Step by step: How to use a notebook as a secondary screen
Normally, our home work (and even in the office) is constituted by a notebook connected to one or more external screens.In this link I explained the steps to continue to connect to the notebook (actually, to any computer) a second monitor.
But is it possible to do the opposite?That is: can we use a notebook as a second screen?It seems a bit thrown from the hair, but not.For example, it could happen that the laptop did not have an adequate video output or, simply, that we missed the cable.Or that you would like to make a projection for several people.Or that you had a somewhat old laptop, joining dust in a closet;If you have Windows 8.1 or 10, you could use it as a secondary screen, which greatly improves our quality of life in daily work.
Now, there is a cat locked up.Notebooks have video outputs, not inputs.And we are also going to do it without cables?Rare.Yes, rare, but since computers are (at least so far) extremely ductile, we can do with them a lot of things that in principle do not seem possible.You just need to program them for that.
In the case of projecting a screen on another without using cables that technology is called Miracast and is a standard of the Wi-Fi alliance that was born relatively recently, in 2012.Simple, allows the video signal to be sent (and the input of the keyboard and the mouse, by the way) by Wi-Fi;without cables or anything.This works, for now, only with the new Windows and some Android phones (about Windows).In Linux the technology is being implemented average by Miraclest;Apple, of course, uses its own standard, AirPlay.
So, in principle, you will need your usual computer (it can be your notebook) and a second machine (that old notebook), both connected by Wi -Fi and with Windows 8.1 or 10.The experiment assumes that there are Windows 10 on both computers.
Step by step
In general, the story makes us think that this type of magic is achieved with a click.And yes, it will once be like that.But that usually takes at least a couple of decades.For example, it is true that today our phone connects to wireless networks without doing anything, almost instantaneously and completely transparent.But veterans will remember the time when to connect to an online service you had to put the phone tube in a wireless adapter (that is seen in The Matrix), and the transmission speed was about 50.000 times less than today's.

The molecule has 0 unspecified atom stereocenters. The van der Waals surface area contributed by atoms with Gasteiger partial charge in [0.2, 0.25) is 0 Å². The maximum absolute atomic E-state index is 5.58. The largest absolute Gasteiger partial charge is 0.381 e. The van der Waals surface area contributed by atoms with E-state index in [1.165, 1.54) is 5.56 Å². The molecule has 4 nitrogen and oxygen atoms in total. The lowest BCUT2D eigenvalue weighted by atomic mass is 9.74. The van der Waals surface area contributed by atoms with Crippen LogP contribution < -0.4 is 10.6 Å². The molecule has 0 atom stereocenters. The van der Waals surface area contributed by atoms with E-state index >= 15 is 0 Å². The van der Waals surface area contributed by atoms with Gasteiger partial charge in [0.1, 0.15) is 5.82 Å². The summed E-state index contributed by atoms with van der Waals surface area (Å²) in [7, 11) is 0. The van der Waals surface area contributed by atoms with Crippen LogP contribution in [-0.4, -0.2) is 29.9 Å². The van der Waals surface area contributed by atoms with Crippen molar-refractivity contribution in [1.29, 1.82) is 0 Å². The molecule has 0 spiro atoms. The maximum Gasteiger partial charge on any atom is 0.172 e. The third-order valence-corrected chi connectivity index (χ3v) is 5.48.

It is true that Miracast is not so in diapers, but it is not as simple as starting the two computers, pressing a keyboard shortcut and ready.So here is the step by step.We have two Notebooks with Windows 10 connected to the same Wi-Fi network (your home, basically).The first step is to prepare the old notebook that will function as a secondary screen.For that:
How to start the projection
If everything walked well, the notebook is now ready to receive the projection of the main team.For that, you have to take the following steps:
If everything goes well, you already have that notebook that seemed to do nothing as a second screen.The system, if it works, is agile and stable.But, as I anticipated, some issues must be taken into account, at least until this technology evolves.
First and above all: if any kind of message about hardware not compatible with Miracast appears in one of the machines, the method is likely not to work, or that it only works in one direction.For example, that this machine can serve as a secondary screen, but not project.
Second, it should be restarted after installing a new feature.In general, for these things, restart solves several conflicts, especially if the network is involved.
Third, you have to give time to the notebook that will function as a secondary screen to appear in the list of equipment to project.It can take up to thirty seconds, and we are a bit uninhabited so long.It seems a lie, but we are uninhabited.
Fourth, if you have a desktop PC connected to Wi-Fi you can also use a laptop as a secondary screen in this way.It is assumed that if it is connected by means of a cable (that is, by Ethernet) to the Wi -Fi router it should also work, but that depends on a number of factors and may fail.Anyway, it is rare that we still use cables.
Fifth, you can also try to project your Android screen.For that, you have to display the options from the menu at the top of the phone and choose smartView.The results vary according to the phone model and the Android version.
Sixth, the stirrup trick: yes, you can extend the screens using MIRACAST.That is, put the news (for example) on a secondary screen while working on the main. Para eso, una vez que estés conectado por Miracast, andá a Configuración> Sistema> Pantalla y abajo de todo vas a encontrar la opción de extender la pantalla.Windows is going to show number 1 and 2 that identify the primary and secondary screens on the same monitor, but the trick works perfectly also in Miracast.You can also do it at the time of connecting, clicking on Change the projection mode (as seen in one of the screenshots above).
In total, it is a relatively new technology and in my tests there was some turbulence, but if you have a notebook that you are not using and that has its windows a day, try these steps.You can get a pleasant surprise.